K cooker having the resistance wire wound and connected in the manner described herein is assured an even distribution of heat applied through the vertical side wall as distinguished from the bottom, and enamel containers may be used without substantial distortion.-, In addition, various operations may be performed within the cooker not possible with other types of heating devices.

.26 Furthermore, the cooker is so wired that it can replace a regular electric range heating unit by simply taking out the unit and substituting the cooker, after wiring the same, so that the usual electric range switch may be employed. The 26 circuit of the cooker is so arranged that it may be connected to any standard range heater switch intended for the surface units of the range.

Fig. 4 shows a S-heat load balanced switch in circuit with the cooker. This switch on high Bil heat position connects the cooker-heater coils Ma. and t ll) in'series across the 230 volt or high voltage supply of a 3-wire circuit. position, either coil Na or Mb will be connected to the 115 volt side, (or low side)-of the supply circuit. On low heat position of the switch the cooker coils are placed in series across the low side or 115 volt side of the 3-wire supply circuit. The range switch may be of the standard load balanced type or of the neutral connected type.

40 The cooker may be used with range switches of the series parallel type in which on High heat position the coils are placed in multiple across a low or 115 volt supply circuit. On Medium position and Low position, the connection is the same as described with load balanced switches.

The cooker wiring 'may be changed in reslstance to conform to any circuit voltage to which ranges and domestic appliances are connected. I'clairn: l

1. An electric cooker comprising a double walled heat conducting vessel open at the top and closed at the bottom, with a clearance space between the two walls, mica insulation around '55 the side of the inner wall, a resistance wire of uniform gauge wound over said insulation in a continuous length, a terminalblock on said bottom to which the ends of said resistance wire are connected, and a connection from substantially the middle point on said resistance wire to said terminal block to provide two independentresistance sections, onearound the upper part and the other around the lower part or said inner wall, whereby said sections may be used either singly or jointly to furnish various degrees of heat and to furnish an even heat when connected in series. 2. electric cooker comprising a double on medium.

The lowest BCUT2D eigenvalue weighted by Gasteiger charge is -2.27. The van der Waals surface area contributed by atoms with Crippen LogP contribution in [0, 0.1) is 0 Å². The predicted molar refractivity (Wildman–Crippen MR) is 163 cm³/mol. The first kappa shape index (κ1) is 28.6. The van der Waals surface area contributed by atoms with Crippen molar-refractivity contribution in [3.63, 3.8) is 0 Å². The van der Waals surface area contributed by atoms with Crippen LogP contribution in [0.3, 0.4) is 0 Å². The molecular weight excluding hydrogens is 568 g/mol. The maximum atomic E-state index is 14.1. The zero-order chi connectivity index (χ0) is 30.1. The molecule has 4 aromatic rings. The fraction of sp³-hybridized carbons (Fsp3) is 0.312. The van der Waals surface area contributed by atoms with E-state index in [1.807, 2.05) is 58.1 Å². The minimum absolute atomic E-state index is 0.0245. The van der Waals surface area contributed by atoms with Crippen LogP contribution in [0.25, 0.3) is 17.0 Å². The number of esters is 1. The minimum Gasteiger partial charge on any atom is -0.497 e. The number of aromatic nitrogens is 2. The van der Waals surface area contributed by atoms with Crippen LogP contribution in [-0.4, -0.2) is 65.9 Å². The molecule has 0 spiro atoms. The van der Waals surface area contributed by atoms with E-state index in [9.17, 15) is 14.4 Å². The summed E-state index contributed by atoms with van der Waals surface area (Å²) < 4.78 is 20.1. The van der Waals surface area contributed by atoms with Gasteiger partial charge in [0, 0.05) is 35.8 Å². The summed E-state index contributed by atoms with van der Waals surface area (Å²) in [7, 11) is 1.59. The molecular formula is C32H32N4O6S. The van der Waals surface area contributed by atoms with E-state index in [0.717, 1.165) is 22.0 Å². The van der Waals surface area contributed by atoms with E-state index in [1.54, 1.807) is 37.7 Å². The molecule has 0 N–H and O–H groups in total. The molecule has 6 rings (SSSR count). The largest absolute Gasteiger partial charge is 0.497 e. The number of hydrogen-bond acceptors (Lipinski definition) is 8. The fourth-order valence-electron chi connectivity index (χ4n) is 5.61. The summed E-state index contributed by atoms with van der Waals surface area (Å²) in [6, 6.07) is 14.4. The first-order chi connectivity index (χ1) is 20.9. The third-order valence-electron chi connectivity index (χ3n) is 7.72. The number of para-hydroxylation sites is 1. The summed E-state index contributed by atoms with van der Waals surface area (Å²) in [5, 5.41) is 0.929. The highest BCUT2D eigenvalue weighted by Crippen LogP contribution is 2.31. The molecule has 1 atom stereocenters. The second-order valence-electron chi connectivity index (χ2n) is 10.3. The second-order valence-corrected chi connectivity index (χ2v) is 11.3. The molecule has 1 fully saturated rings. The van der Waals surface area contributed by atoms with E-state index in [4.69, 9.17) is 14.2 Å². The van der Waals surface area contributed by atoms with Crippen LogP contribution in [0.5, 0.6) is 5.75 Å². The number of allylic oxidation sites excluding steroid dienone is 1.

. end being connected to another terminal and an intermediate portion of said wire being formed as a loop and connected to the third terminal whereby two independent heating units are formed of a continuous length of resistance wire, and a switch electrically connected to said three terminals to provide a three heat regulation.

3. An electric cooker comprising a cylindrical vessel of enameled steel, mica insulation around the side wall only of the same, a resistance wire wound around said cylindrical vessel over said mica insulation, a terminal block on the bottom of saidvessel havlngthree circuit terminals thereon, one end of said wire being connected to one terminal, the other end being connected to another terminal and an intermediate portion of said wire being formed as a loop and connected to the third terminal whereby two independent heating units are formed of a continuous length of resistancewire, and a switch electrically connected to said three terminals to provide a three heat regulation.

4. An electric cooker comprising a cylindrical enameled vessel with an outwardly turned flange at the top, an outer cylindrical wall spaced therefrom and connected at the top to said flange, a resistance wire wound around the inner cylinder, insulating and high temperature resisting cement in which said resistance wire is imbedded, a filler of heat insulating material in the space between said walls and a flanged cooking vessel received within said electric cooker and having an outwardly turned flange at the top resting on said first mentioned flange, whereby heat is supplied to said cooking vessel around the side Wall thereof.

5. An electric cooker, for use in an electric range equipped with electric heating units and a three heat load switch for connecting said heating units to a three wire circuit, comprising a heat conducting shell closed at the bottom, thin electrical insulation around the outer side of the wall thereof, a resistance wire of uniform gage throughout, wound helically around the side wall 'only of said shell over said insulation in a continuous length, an outer shell surrounding said first shell and the resistance wire thereon, a terminal member on the bottom or said outer shell and having thereon three terminals to two oi.

- which the ends of said resistance wire are connected, a connection extending between said two shells from substantially the middle of said re-

Referenced by
Citing PatentFiling datePublication dateApplicantTitle
US2457877 *Nov 23, 1942Jan 4, 1949Libbey Owens Ford Glass CoCooking unit
US2501366 *Jan 12, 1949Mar 21, 1950Wandelt Richard FHeating pot
US3798418 *Jun 23, 1972Mar 19, 1974Isapad LtdElectric heating mantles
US6498323 *Sep 12, 2001Dec 24, 2002The Holmes Group, Inc.Heating element for a slow cooker
US6515262 *Jul 11, 2001Feb 4, 2003George T. C. LiDeep well cooker with dual heating elements
US6624392 *Jan 14, 2002Sep 23, 2003Acerne Enterprises, LlcMultifunctional cooking system
Classifications
U.S. Classification219/417, 219/419
International ClassificationA47J27/00
Cooperative ClassificationA47J27/004
European ClassificationA47J27/00B